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					25
	And Jack Edwards.
had a batch of letters too, from 745 Broadway,
(to which I wrote one on the second) affording
mere Christmas items.    Writes Jack  Dinner
at 2  ; monster turkies at either end of the
board   new forks, our (the girls and his) pre-
sent   bottles of champagne (Jim s present)  
the persons present beside the family, Haney,
Knudsen, George, Jessie, Nichols and his five
children.  x  x  x  The girls and mother gave
Haney the decanters and a dozen colored glasses
in a tray.  x  x  In the play Haney  had a suit
of Jefferson s and a black eye, altogether pre-
senting a villanous and disreputable appearance.
Nicholas came out in a gorgeous dress from the cos-
tumiers  as did Jack Crockett.           The two last
insisted on a rehearsal just before the rise of
the curtain.      Jim s poem  brought down the
house.          The girls thank me for my Christ-
mas presents severally; Sally copies Jim s lines
concerning me, comments ironically on Fanny
Fern s absence and that of her party and ends
her three pages of pink note-paper by hoping I
don t feel lonely and that it mayn t be long
before they see me again.    Fanny did a headache
at Mrs Thomson s after dinner as I learn from
Eliza s note, the crossed last page of Sally s
Page
Title:Thomas Butler Gunn Diaries, Volume Fifteen: page thirty-two
Description:Regarding letters received from members of the Edwards family.
Date:1861-01-04
Subject:Christmas; Crockett, Jack; Edwards, Eliza; Edwards, George, Jr.; Edwards, Jessie; Edwards, John; Edwards, Martha; Edwards, Sally (Nast); Fern, Fanny; Gunn, Thomas Butler; Haney, Jesse; Knudsen, Carl Wilhelm; Nicholas, John, G.W.; Nichols, Edward; Parton, James; Poetry; Thomson, Sophy
Coverage (City/State):[New York, New York]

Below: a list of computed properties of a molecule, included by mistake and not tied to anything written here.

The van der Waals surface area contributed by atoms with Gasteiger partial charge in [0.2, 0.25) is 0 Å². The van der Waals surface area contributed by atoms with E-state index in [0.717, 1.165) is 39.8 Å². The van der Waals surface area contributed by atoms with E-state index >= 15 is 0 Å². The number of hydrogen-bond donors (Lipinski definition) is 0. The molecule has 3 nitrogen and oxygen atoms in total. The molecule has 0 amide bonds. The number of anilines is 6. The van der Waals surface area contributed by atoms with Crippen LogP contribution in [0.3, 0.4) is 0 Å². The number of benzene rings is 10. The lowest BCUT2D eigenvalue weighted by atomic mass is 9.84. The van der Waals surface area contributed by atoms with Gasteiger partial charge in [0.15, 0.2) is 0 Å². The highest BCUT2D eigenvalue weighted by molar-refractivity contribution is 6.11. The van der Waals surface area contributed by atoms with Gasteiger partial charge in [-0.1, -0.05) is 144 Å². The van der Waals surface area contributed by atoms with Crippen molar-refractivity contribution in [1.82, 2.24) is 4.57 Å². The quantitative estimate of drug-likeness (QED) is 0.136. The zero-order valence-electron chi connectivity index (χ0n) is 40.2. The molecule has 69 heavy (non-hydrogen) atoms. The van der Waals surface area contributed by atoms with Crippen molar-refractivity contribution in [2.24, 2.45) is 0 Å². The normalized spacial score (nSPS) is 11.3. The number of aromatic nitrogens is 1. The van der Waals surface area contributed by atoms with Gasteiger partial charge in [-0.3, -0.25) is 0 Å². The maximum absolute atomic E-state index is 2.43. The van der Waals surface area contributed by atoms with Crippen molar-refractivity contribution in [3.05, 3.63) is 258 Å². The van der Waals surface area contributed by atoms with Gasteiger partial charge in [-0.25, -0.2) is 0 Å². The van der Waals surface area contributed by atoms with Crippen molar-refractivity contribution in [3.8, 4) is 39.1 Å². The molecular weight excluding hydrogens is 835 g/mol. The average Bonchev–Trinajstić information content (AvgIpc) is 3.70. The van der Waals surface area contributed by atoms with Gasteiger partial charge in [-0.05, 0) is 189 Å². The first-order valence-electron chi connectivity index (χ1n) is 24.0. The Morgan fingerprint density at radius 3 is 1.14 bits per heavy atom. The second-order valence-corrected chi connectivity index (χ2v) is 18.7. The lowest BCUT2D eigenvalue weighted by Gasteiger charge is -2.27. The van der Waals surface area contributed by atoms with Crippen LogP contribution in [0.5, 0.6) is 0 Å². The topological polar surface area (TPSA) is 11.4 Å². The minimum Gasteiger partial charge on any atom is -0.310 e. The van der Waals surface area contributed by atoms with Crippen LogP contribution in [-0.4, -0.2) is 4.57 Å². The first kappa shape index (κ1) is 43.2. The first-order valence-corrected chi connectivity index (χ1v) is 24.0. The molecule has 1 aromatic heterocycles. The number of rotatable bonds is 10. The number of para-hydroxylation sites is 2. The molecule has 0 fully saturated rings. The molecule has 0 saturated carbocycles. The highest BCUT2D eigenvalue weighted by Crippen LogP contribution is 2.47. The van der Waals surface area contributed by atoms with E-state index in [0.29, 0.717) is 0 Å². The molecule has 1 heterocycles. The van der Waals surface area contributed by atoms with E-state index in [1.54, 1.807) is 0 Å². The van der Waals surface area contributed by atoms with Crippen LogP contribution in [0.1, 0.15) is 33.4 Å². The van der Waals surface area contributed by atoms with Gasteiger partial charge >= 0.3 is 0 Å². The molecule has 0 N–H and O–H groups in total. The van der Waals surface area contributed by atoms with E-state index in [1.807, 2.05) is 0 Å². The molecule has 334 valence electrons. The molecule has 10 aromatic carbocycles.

Scan Date:2010-05-07

 

Volume
Title:Thomas Butler Gunn Diaries, Volume Fifteen
Description:Describes Gunn's experience as a correspondent for ""The New York Evening Post"" in Charleston, South Carolina, in the aftermath of South Carolina's secession from the federal government, including a conflict between A.H. Colt and Mr. Woodward, a visit to Sullivan's Island, John Mitchel's tale of assisting with the lynching of an abolitionist, attending a celebration in honor of Benjamin Mordecai, Will Waud's arrival in Charleston, the scene in Charleston the day the ''Star of the West'' was fired upon by the Morris Island battery, pistol and rifle practice with various Charlestonians, a rumor in New York about his having been tarred and feathered in Charleston, a visit to the quarters of the ''Richland Rifles,'' witnessing a slave auction, and a visit to Colonel Bull's home.
Subject:Boardinghouses; Books and reading; Civil War; Gunn, Thomas Butler; Journalism; Military; Publishers and publishing; Secession; Slavery; Slaves; Travel
Coverage (City/State):New York, New York; Charleston, South Carolina
Note:Thomas Butler Gunn was born February 15, 1826, in Banbury, England, and came to New York in 1849. During the Civil War he worked as a correspondent for the New York Tribune and the New York Evening Post. He returned to England in 1863, and died in Birmingham in April 1903. The collection includes twenty-one volumes of his diaries, including newspaper clippings, letters, photographs, sketches, and various other items inserted by Gunn. Diary entries date from July 7, 1849, to April 7, 1863, and include his experiences with the New York publishing and literary world, his descriptions of boarding houses, his travels throughout the United States, and his experiences traveling with the Federal army as a Civil War correspondent.
Publisher:Missouri History Museum
Rights:Copyright 2010 Missouri History Museum.
Source:Page images, transcriptions, and metadata of the Thomas Butler Gunn diaries have been provided by the Missouri History Museum.